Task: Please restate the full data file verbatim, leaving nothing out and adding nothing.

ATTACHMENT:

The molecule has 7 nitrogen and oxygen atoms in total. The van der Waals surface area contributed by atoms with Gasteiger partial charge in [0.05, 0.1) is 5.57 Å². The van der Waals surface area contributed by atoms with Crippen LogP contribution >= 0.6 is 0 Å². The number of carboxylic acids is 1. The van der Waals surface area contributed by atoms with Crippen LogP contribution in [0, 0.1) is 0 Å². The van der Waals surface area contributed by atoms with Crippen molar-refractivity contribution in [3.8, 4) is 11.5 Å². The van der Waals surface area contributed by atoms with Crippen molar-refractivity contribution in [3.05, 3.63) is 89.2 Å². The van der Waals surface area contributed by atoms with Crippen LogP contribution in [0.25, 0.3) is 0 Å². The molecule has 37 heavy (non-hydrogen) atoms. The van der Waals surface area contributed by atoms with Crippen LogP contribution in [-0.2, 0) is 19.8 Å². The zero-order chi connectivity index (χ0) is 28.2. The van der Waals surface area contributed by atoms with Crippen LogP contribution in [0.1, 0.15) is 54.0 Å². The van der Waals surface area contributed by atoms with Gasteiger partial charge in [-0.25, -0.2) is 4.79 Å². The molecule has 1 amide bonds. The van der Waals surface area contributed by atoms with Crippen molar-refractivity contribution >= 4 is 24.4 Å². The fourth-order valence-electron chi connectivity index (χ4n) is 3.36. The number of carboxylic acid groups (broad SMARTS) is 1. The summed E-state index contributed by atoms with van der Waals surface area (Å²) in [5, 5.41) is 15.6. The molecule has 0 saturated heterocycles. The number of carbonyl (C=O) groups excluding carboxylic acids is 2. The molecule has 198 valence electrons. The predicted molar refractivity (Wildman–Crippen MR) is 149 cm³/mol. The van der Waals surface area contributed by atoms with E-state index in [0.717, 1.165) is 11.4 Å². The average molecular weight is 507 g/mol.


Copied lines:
The molecule has 7 nitrogen and oxygen atoms in total. The van der Waals surface area contributed by atoms with Gasteiger partial charge in [0.05, 0.1) is 5.57 Å². The van der Waals surface area contributed by atoms with Crippen LogP contribution >= 0.6 is 0 Å². The number of carboxylic acids is 1. The van der Waals surface area contributed by atoms with Crippen LogP contribution in [0, 0.1) is 0 Å². The van der Waals surface area contributed by atoms with Crippen molar-refractivity contribution in [3.8, 4) is 11.5 Å². The van der Waals surface area contributed by atoms with Crippen molar-refractivity contribution in [3.05, 3.63) is 89.2 Å². The van der Waals surface area contributed by atoms with Crippen LogP contribution in [0.25, 0.3) is 0 Å². The molecule has 37 heavy (non-hydrogen) atoms. The van der Waals surface area contributed by atoms with Crippen LogP contribution in [-0.2, 0) is 19.8 Å². The zero-order chi connectivity index (χ0) is 28.2. The van der Waals surface area contributed by atoms with Crippen LogP contribution in [0.1, 0.15) is 54.0 Å². The van der Waals surface area contributed by atoms with Gasteiger partial charge in [-0.25, -0.2) is 4.79 Å². The molecule has 1 amide bonds. The van der Waals surface area contributed by atoms with Crippen molar-refractivity contribution >= 4 is 24.4 Å². The fourth-order valence-electron chi connectivity index (χ4n) is 3.36. The number of carboxylic acid groups (broad SMARTS) is 1. The summed E-state index contributed by atoms with van der Waals surface area (Å²) in [5, 5.41) is 15.6. The molecule has 0 saturated heterocycles. The number of carbonyl (C=O) groups excluding carboxylic acids is 2. The molecule has 198 valence electrons. The predicted molar refractivity (Wildman–Crippen MR) is 149 cm³/mol. The van der Waals surface area contributed by atoms with E-state index in [0.717, 1.165) is 11.4 Å². The average molecular weight is 507 g/mol.